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Wetland Monitoring and Assessment


Over the past century wetlands have been drained, filled, and otherwise impacted so that conserving and restoring remaining wetlands is a priority in many areas. Wetlands provide:

  • Crucial habitat for several fish, wildlife, and plant species.
  • Key ecological functions, including storm water retention and nutrient capture.
  • Ecosystem services such as improved water quality and reduced flooding.

Oregon has explored how to provide credits for restoring and/or maintaining ecosystem services to landowners. It is critical to develop a clearer understanding of the current status and condition of wetlands in order to continue addressing wetland restoration and mitigation actions.

Since 1997, OWEB has provided more than $18 million to wetland restoration projects throughout Oregon. The Department of State Lands (DSL) ensures that wetlands across Oregon, which may be impacted by permitted activities, are replaced by required wetland mitigation actions and that permit conditions are closely followed. However there is no comprehensive program for monitoring and assessing the condition and function of restored, enhanced, or mitigated wetlands in Oregon.

In 2009, OWEB partnered with The Xerces Society for Invertebrate Conservation, Adamus Resource Assessment Inc, and DSL to begin working towards developing and refining monitoring tools such as a preliminary invertebrate index of biological integrity (I-IBI), rapid monitoring techniques, and detailed effectiveness monitoring. The main objectives of the pilot study were to:

  • Increase wetland acreage and gains in wetland function and/or condition by improving pre-implementation evaluation of wetlands
  • Increase the effectiveness of wetland restoration projects by applying past project performance during the development of new projects
  • Increase use and standardization of biological monitoring tools to assess wetland function and condition
  • Provide additional data and information on wetland investments in a widely accessible format and improve accuracy and completeness of such data

Using information obtained from OWEB’s restoration database and DSL’s mitigation database, 50 wetlands in the Willamette Valley were sampled in the summers of 2009 and 2010. Sampling parameters consisted of macroinvertebrates, water quality, wetland soil, wetland vegetation, and observations of birds and amphibians. In addition, a rapid assessment protocol was tested for its reliability in this pilot project.​

Data analysis from various levels of monitoring indicated:

  • Macroinvertebrate sampling and rapid site disturbance assessment are reliable, repeatable, and appear to be consistent between sampling years and sampling teams
  • The macroinvertebrate community in flats wetlands has lower species diversity compared to riverine wetlands. The flats wetlands species are more tolerant of a range of ecological impairments.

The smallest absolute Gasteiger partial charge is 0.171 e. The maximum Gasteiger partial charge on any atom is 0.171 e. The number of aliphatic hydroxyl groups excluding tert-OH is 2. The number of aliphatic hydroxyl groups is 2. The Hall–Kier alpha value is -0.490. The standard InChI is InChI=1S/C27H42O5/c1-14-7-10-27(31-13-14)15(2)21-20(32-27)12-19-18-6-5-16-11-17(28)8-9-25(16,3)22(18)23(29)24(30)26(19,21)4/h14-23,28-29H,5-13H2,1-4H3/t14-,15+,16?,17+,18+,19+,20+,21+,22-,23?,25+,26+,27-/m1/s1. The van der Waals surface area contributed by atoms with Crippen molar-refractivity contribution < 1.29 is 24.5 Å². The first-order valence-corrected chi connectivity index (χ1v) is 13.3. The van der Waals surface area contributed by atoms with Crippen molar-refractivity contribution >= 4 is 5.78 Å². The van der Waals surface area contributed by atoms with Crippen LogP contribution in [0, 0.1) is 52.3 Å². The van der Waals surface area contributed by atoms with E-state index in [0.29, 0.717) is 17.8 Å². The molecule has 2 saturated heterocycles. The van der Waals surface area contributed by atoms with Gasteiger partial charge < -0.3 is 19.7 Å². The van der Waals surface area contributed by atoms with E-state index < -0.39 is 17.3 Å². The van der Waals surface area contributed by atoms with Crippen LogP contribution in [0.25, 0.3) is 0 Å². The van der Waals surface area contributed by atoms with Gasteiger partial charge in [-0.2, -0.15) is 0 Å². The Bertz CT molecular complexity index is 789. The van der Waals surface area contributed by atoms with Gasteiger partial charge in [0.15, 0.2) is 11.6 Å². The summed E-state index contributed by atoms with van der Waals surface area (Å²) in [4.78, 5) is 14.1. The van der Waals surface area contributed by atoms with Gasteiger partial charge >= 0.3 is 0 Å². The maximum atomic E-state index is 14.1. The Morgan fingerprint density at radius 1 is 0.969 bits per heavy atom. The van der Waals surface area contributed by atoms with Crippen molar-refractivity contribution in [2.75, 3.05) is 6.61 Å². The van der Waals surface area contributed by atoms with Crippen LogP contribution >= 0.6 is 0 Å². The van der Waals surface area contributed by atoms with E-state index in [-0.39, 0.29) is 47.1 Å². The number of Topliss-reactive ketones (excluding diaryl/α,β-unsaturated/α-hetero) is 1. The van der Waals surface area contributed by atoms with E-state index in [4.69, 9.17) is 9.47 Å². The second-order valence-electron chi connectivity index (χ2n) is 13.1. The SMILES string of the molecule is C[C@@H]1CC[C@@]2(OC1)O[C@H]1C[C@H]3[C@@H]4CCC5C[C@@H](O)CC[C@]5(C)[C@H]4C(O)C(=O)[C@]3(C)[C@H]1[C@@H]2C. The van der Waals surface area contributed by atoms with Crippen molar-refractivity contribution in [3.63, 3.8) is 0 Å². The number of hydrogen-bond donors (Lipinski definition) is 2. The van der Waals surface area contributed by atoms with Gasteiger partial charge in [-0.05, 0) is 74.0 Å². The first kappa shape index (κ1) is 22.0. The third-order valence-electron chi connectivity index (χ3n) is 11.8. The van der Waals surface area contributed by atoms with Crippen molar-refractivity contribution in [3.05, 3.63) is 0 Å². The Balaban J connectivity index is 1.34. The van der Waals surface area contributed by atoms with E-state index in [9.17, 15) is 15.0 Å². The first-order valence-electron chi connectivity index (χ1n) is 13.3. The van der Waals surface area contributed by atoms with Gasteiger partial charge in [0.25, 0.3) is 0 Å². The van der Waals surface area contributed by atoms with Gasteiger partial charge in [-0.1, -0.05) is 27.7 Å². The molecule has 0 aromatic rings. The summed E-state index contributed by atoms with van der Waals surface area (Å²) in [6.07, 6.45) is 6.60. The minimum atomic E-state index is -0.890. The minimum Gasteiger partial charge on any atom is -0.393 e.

• Wetlands categorized as “enhanced” or “restored” were noted as being wetter, with more open water for a longer time period compared to “natural” wetlands.
  • Correlations between rapid and detailed effectiveness monitoring showed that sites with a higher percentage of invasive plant species also scored lower for resident fish habitat and invertebrate habitat.

Data does not suggest that restored wetlands are functioning better or worse compared to natural wetlands.​

  • Additional information may be necessary to describe accurately pre-wetland function and condition to improve the ability to report on the effectiveness of wetland restoration and mitigation actions over time.
  • Variation in macroinvertebrate communities was so great between sampling years that rendering a robust I-IBI was not possible. Additional sampling is needed to evaluate the feasibility of producing a reliable I-IBI.

These methods when further developed and refined are intended to provide the framework for an Oregon Wetland Effectiveness Monitoring Guide. Monitoring will continue at these sites over time to provide more insight into the long-term effectiveness of various wetland actions. This monitoring may also be replicated in other areas of Oregon such as the north coast and eastern Oregon.

Significant effort was devoted to improving accuracy and completeness of existing database and GIS information of previous mitigation actions. These improvements will allow for timely reporting of wetland conditions and function. Mapping information is intended to be shared on Oregon Wetlands Explorer in the future.

OWEB will reconvene the wetland planning project team to help distribute this information and gather support for continuing development of understanding wetland function and condition in Oregon.​